AAP

South Sydney star Greg Inglis is pleased if a mid-season rule tweak has empowered referees to give players their marching orders, but NRL boss David Smith insists there's been no official directive.

Jared Waerea-Hargreaves faces a five to seven-week suspension for his high shot on Manly prop George Rose which led to the Sydney Roosters prop becoming the first player sent off in 2013.

Waerea-Hargreaves hit Rose on the chin late in the Roosters win on Monday night, and was dismissed by referee Matt Cecchin.

The 24-year-old was hit with a grade-one reckless charge by the match review panel on Tuesday and his checkered history at the judiciary is set to count against him.

With three similar prior incidents, a potential three-week ban balloons out to seven weeks if he fights the charge at the judiciary and loses, while an early guilty plea will lead to a five-week suspension.

In other judiciary news, South Sydney winger Andrew Everingham will miss two matches after taking the early guilty plea for a grade-two shoulder charge.

Parramatta's Darcy Lussick will also miss two weeks for fighting, with Brisbane's Josh McGuire and Penrith's Mose Masoe escaping suspension with their early pleas.

The Roosters have until midday (AEST) on Wednesday to decide whether they will fight Waerea-Hargreaves' case at that night's judiciary.

Inglis has been the victim of four spear tackles this year, resulting in 13 weeks of suspensions but no send-offs.

South Sydney felt the dangerous tackles by Canterbury's Krisnan Inu and Manly's Richie Fa'aoso could have been justified send-offs.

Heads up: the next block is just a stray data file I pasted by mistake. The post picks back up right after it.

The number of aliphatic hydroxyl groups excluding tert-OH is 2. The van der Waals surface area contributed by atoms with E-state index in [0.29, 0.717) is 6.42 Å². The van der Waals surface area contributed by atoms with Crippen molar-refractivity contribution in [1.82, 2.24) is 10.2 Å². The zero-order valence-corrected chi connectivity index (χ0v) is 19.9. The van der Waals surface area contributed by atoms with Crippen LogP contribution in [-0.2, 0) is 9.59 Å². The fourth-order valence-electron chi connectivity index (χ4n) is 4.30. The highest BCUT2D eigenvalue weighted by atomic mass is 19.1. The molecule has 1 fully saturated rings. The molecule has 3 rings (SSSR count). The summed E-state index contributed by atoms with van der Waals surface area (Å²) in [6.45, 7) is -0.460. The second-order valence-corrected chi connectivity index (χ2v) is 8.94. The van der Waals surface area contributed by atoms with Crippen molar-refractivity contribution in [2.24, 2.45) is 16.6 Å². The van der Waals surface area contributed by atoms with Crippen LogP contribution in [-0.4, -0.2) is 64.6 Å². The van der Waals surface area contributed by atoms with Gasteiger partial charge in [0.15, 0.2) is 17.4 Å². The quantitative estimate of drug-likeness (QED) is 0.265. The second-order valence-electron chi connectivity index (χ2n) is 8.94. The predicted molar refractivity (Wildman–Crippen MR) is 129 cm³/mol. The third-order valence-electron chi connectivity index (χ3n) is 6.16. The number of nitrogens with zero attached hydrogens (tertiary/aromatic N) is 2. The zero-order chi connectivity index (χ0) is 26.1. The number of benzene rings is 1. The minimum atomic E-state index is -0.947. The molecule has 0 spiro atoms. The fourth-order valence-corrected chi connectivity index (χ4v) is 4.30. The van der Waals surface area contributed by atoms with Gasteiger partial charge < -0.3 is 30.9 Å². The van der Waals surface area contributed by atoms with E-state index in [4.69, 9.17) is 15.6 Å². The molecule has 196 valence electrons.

Inglis said he was happy if the uproar following those incidents had helped change the mindset of referees as they moved to take a tougher stance on Monday night.

"Everyone keeps speaking about player welfare," Inglis said on Tuesday.

"Player safety out on the field, everyone's got to be concerned of.

"I was the victim of those incidents but what's done is done.

"It's in the past. You've got to move forward."

Inglis said he was happy for rules to change mid-season if they were for the right reasons.

"I don't have a drama with it whatsoever ... I'm just glad they're taking action now," he said.

Smith, speaking at a Women in League luncheon, said there hadn't been an official rule change and that each tackle needed to be judged on its own merits.

"I don't think there's been a specific directive. I think what's important is that the crime deserves the punishment," he said.

"We need to make sure that we're very consistent in the way we apply the rules and that we don't have foul play in our game."

Rabbitohs forwards Roy Asotasi and Ben Lowe admitted it was tough to get no advantage from the various tackles against Inglis this year.

In those cases, the only teams who benefited were the ones who faced Canterbury and Manly without their suspended players.

"The teams that they come up against in the following weeks obviously get the benefit of it," Lowe said.

"(But) they're not going out there to send people off or make it a big turning point in the game."

Waerea-Hargreaves' Roosters' teammate Jake Friend was also charged with a careless high tackle out of Monday night's game, but can escape a ban with an early plea.

NRL referees boss Daniel Anderson was unavailable for comment on the send-off as the tackle could come before the judiciary on Wednesday night.